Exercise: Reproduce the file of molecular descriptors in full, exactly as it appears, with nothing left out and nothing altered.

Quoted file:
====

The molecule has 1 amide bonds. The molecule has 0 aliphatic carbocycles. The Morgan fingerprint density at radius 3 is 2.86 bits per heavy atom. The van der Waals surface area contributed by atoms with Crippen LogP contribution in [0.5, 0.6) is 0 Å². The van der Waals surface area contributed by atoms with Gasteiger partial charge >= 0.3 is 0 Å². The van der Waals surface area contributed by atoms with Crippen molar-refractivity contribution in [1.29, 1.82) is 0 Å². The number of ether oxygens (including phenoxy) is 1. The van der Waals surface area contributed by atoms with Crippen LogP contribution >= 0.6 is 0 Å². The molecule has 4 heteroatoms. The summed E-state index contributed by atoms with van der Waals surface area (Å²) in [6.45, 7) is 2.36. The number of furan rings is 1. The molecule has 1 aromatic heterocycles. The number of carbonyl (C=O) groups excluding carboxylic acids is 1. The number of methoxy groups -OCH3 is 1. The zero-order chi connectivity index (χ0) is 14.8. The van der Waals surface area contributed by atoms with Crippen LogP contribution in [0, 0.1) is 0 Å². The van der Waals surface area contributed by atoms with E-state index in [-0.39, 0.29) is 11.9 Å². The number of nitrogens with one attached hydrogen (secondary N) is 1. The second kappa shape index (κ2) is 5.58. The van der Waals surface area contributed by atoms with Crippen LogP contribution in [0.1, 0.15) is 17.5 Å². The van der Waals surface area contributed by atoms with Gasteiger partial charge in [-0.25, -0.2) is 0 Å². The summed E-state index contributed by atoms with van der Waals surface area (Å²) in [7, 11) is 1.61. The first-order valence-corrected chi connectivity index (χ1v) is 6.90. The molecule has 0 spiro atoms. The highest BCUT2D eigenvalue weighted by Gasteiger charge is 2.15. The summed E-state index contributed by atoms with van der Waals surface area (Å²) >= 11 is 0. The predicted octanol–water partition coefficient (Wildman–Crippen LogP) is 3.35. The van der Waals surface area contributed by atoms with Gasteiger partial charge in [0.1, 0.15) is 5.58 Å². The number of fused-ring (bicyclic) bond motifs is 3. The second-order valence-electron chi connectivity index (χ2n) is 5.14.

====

The molecule has 1 amide bonds. The molecule has 0 aliphatic carbocycles. The Morgan fingerprint density at radius 3 is 2.86 bits per heavy atom. The van der Waals surface area contributed by atoms with Crippen LogP contribution in [0.5, 0.6) is 0 Å². The van der Waals surface area contributed by atoms with Gasteiger partial charge >= 0.3 is 0 Å². The van der Waals surface area contributed by atoms with Crippen molar-refractivity contribution in [1.29, 1.82) is 0 Å². The number of ether oxygens (including phenoxy) is 1. The van der Waals surface area contributed by atoms with Crippen LogP contribution >= 0.6 is 0 Å². The molecule has 4 heteroatoms. The summed E-state index contributed by atoms with van der Waals surface area (Å²) in [6.45, 7) is 2.36. The number of furan rings is 1. The molecule has 1 aromatic heterocycles. The number of carbonyl (C=O) groups excluding carboxylic acids is 1. The number of methoxy groups -OCH3 is 1. The zero-order chi connectivity index (χ0) is 14.8. The van der Waals surface area contributed by atoms with Crippen LogP contribution in [0, 0.1) is 0 Å². The van der Waals surface area contributed by atoms with E-state index in [-0.39, 0.29) is 11.9 Å². The number of nitrogens with one attached hydrogen (secondary N) is 1. The second kappa shape index (κ2) is 5.58. The van der Waals surface area contributed by atoms with Crippen LogP contribution in [0.1, 0.15) is 17.5 Å². The van der Waals surface area contributed by atoms with Gasteiger partial charge in [-0.25, -0.2) is 0 Å². The summed E-state index contributed by atoms with van der Waals surface area (Å²) in [7, 11) is 1.61. The first-order valence-corrected chi connectivity index (χ1v) is 6.90. The molecule has 0 spiro atoms. The highest BCUT2D eigenvalue weighted by Gasteiger charge is 2.15. The summed E-state index contributed by atoms with van der Waals surface area (Å²) >= 11 is 0. The predicted octanol–water partition coefficient (Wildman–Crippen LogP) is 3.35. The van der Waals surface area contributed by atoms with Gasteiger partial charge in [0.1, 0.15) is 5.58 Å². The number of fused-ring (bicyclic) bond motifs is 3. The second-order valence-electron chi connectivity index (χ2n) is 5.14.